Critical Language Scholarship Program | Isabelle McRae
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Isabelle McRae

After grad­u­at­ing from high school in 2012, Isabelle McRae trav­eled to Turkey on a whim and was cap­ti­vat­ed by the cul­ture and lan­guage. She spent many months vol­un­teer­ing in vil­lages, hik­ing, and explor­ing. Because of her expe­ri­ences in the Cau­ca­sus, she knew she want­ed to study in a field that would sup­port her pas­sion for Tur­kic cul­tures and inter­na­tion­al rela­tions, and she enrolled at Port­land Com­mu­ni­ty Col­lege, sup­port­ed by a Pell Grant. Her first-hand expe­ri­ence and unquench­able love for lan­guages moti­vat­ed her to apply for the 2016 CLS Pro­gram in Turkish.

Receiv­ing the Crit­i­cal Lan­guage Schol­ar­ship meant so much to me. It was the gate­way to a mul­ti­tude of schol­ar­ships and fel­low­ships which allowed me to thrive in high­er edu­ca­tion. It also gave me the foun­da­tion to pur­sue a high lev­el of lan­guage skill which I now use in research, pro­fes­sion­al­ly, and social­ly. As a result of study­ing Turk­ish in the midst of declin­ing rela­tions with the U.S., I also stud­ied and worked in Azer­bai­jan, which in my case led to many great rela­tion­ships and learn­ing anoth­er Tur­kic language.”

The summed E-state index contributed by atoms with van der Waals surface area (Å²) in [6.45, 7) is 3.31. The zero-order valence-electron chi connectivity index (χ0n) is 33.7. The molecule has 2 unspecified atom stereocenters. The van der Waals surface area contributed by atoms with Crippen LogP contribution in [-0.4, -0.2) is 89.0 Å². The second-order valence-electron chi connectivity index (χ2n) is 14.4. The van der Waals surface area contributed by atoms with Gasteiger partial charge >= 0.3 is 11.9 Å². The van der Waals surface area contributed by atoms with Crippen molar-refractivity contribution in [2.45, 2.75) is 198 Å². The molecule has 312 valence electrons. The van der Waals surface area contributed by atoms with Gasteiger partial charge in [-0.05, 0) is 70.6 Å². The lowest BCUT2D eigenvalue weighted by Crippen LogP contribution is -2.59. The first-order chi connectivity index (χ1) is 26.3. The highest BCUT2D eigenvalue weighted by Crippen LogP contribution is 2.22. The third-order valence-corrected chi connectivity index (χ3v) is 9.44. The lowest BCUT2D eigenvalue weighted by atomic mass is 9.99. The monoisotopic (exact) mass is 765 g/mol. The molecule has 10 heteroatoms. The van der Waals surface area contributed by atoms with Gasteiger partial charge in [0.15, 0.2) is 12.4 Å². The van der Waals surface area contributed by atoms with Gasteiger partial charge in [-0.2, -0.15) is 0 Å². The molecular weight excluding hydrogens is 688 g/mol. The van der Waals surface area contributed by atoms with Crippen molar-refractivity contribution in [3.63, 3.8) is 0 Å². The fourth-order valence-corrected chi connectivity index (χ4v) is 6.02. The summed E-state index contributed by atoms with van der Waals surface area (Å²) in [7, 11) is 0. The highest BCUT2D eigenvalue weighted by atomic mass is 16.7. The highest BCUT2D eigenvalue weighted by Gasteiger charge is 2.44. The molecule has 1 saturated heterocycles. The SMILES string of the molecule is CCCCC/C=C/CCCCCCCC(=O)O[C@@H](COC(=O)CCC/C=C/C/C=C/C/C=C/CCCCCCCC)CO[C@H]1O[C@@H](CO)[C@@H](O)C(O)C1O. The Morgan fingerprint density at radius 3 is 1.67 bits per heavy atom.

Liv­ing and work­ing in Turkey and Azer­bai­jan has made Isabelle a more flex­i­ble and relaxed person. 

Life can be a bit more chaot­ic com­pared to the Unit­ed States, and when time func­tions dif­fer­ent­ly, things don’t always go as planned. Peo­ple tend to take these set­backs less seri­ous­ly and take care of each oth­er a bit more. I think it’s an impor­tant aspect of oper­at­ing in a world that will always be sub­ject to change.”

In the sum­mer of 2019, Isabelle returned to the region with CLS Pro­gram, this time as a Res­i­dent Direc­tor for the Azer­bai­jani pro­gram. Res­i­dent Direc­tors are on-the-ground staff mem­bers who help sup­port and guide stu­dents through­out their inten­sive summers.

I got to take all my pas­sion and hard-earned insights about Azer­bai­jan and share them with stu­dents who gen­uine­ly cared about learn­ing. Because I had expe­ri­enced the Cau­ca­sus as a CLS schol­ar, I under­stood what stu­dents were going through and could help them strate­gize how to get sup­port, stay healthy, and inte­grate well, while also impart­ing some of my tranquility-in-the-face-of-the-unexpected.”

Now, Isabelle is study­ing Con­flict Stud­ies at the Lon­don School of Eco­nom­ics and often has the oppor­tu­ni­ty to speak Turk­ish. She is tak­ing an advanced trans­la­tion course so she can con­tin­ue to improve her trans­lat­ing skills.

My abil­i­ty to do pri­ma­ry and sec­ondary research in the lan­guage real­ly sets me apart from oth­er stu­dents. While I’m uncer­tain what I will do after my degree, I expect that my path will con­tin­ue to bring me back to Turkey. I’m very inter­est­ed in migra­tion and dis­place­ment, and there is cer­tain­ly a lot of work to be done in that area.”

Alumni Profiles

Isabelle McRae
Isabelle McRae
Turkish 2016
Baku, Azerbaijan

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Posted Date

March 10, 2020